Proof

When I was a kid, prove it was the phrase we used to settle disputes.

I’m faster than you.

My daddy’s smarter than your daddy.

Harry Potter is the biggest book in the world.

Prove it.

Prove it.

Prove it.

Sometimes the things we demanded proof for were, indeed, provable. Sometimes they weren’t, but the point was that if a claim was made, someone needed to be able to back it up. Back it up with smarts, with skill, with bluster, with anything, but you needed proof.

The older I got, the more the word proof evolved.

In the crime dramas I watch, proof is what the clever detectives are always looking for. Innocence, guilt, exoneration, it’s all in the proof.

In college, proof was the number on the label that we looked for on the cheap bottles we bought, begged, and borrowed for house parties.

When I moved to Ireland, proof became identification, access to the country I’d decided to live in for a while—proof of residence, proof of employment, proof of good standing with my university, my landlord, my vaccination status.

When I became an author, proof took on yet another shade.

The proof copy is the last edit.

You work on your novel and you slave and you edit and you send it to your beta readers and you take their suggestions on board and you change and you edit and you slave a little more, and then you send it out to a publisher.

And if you’re like me, you send it out to another publisher and another and another and you ignore the one acceptance you got because you accidentally sent your manuscript to a pay-to-publish vanity press and paying someone else to publish your work in the era of free Amazon Kindle publishing is ridiculous.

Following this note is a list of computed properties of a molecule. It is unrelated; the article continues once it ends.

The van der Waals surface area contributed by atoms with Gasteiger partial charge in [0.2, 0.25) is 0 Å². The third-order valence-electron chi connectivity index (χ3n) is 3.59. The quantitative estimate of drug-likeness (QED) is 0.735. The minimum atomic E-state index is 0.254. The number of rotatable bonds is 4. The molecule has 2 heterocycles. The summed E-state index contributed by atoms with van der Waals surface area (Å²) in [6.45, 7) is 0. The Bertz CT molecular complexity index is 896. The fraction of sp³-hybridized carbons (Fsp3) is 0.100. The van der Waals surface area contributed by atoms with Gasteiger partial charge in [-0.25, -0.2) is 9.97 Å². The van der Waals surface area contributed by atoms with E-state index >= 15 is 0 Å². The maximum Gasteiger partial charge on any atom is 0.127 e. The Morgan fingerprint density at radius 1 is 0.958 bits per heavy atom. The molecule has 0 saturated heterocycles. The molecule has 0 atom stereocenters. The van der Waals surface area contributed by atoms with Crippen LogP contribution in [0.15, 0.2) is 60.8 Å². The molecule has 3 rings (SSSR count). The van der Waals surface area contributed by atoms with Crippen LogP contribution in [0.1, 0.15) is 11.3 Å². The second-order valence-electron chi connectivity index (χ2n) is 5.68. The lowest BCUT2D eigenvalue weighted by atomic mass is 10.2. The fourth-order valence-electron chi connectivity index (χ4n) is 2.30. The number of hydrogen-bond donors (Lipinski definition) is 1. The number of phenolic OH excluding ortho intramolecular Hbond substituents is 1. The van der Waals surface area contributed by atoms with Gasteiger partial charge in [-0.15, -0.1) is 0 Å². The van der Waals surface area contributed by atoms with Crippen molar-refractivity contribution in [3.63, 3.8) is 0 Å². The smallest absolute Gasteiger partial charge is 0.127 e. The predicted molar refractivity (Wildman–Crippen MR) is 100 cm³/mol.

And then you send it out another time or three until finally the shoe fits, the stars align, and the right publisher says they’ll give you a shot.

They take this manuscript that you’ve loved and hated and been preparing to put out into the world for so long and they turn it into a book, and sometimes there’s some back and forth with the editors, and sometimes there isn’t, and then…

Then they send you the proof.

And you make the final check, cross your fingers, and send your baby off one more time.

For a few weeks now, I have fretted over my proof.

Weighed capitalization changes, scrutinized word choice, moved the odd comma.

Nothing major. We’re well past major changes.

Now is the time for fine tuning.

I’ve called my self a novelist for years now, but the editing on my first novel is something I’m not proud of. At the end of the day, I had the final say in what that manuscript looked like, and I did not check my proof like I should have. No matter how much affection I have for those characters and that story, they will always be a little stained by the proof of my negligence.

So here we are.

A new story. A new publisher, and a second chance to prove it.

The cover art is coming along beautifully (look for a cover reveal soon), my edits will be sent back to the publisher before the week is out, and after that? I don’t have a publication date yet, but when I do you will be the first to know.

And then we’ll see what the proof says.

Chase thunder,

JdB

7 thoughts on “Proof

  1. What an engaging report, Jen. In my Quaker world, it is the equivalent of asking us all to hold you in the Light and Expect the Best. Glad to be on your list! Jeannine

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    Liked by 1 person

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